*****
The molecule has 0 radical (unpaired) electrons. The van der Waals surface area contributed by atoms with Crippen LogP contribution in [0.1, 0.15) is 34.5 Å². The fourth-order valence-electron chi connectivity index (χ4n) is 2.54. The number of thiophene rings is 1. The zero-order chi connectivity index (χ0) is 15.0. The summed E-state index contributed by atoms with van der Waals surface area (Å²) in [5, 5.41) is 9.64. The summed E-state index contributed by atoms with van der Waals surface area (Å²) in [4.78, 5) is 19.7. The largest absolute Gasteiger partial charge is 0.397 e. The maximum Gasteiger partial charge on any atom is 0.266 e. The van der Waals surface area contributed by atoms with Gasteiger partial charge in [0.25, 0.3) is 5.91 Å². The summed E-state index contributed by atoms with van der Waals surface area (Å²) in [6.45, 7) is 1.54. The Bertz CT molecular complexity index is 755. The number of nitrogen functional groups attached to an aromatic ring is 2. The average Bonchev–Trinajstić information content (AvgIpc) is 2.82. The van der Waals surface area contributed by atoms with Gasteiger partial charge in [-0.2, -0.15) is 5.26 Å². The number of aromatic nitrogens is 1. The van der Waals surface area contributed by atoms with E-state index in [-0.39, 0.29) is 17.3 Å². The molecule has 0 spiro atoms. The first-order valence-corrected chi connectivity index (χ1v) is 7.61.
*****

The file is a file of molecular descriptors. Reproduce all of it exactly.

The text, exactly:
The molecule has 0 radical (unpaired) electrons. The van der Waals surface area contributed by atoms with Crippen LogP contribution in [0.1, 0.15) is 34.5 Å². The fourth-order valence-electron chi connectivity index (χ4n) is 2.54. The number of thiophene rings is 1. The zero-order chi connectivity index (χ0) is 15.0. The summed E-state index contributed by atoms with van der Waals surface area (Å²) in [5, 5.41) is 9.64. The summed E-state index contributed by atoms with van der Waals surface area (Å²) in [4.78, 5) is 19.7. The largest absolute Gasteiger partial charge is 0.397 e. The maximum Gasteiger partial charge on any atom is 0.266 e. The van der Waals surface area contributed by atoms with Gasteiger partial charge in [0.25, 0.3) is 5.91 Å². The summed E-state index contributed by atoms with van der Waals surface area (Å²) in [6.45, 7) is 1.54. The Bertz CT molecular complexity index is 755. The number of nitrogen functional groups attached to an aromatic ring is 2. The average Bonchev–Trinajstić information content (AvgIpc) is 2.82. The van der Waals surface area contributed by atoms with Gasteiger partial charge in [-0.2, -0.15) is 5.26 Å². The number of aromatic nitrogens is 1. The van der Waals surface area contributed by atoms with E-state index in [-0.39, 0.29) is 17.3 Å². The molecule has 0 spiro atoms. The first-order valence-corrected chi connectivity index (χ1v) is 7.61.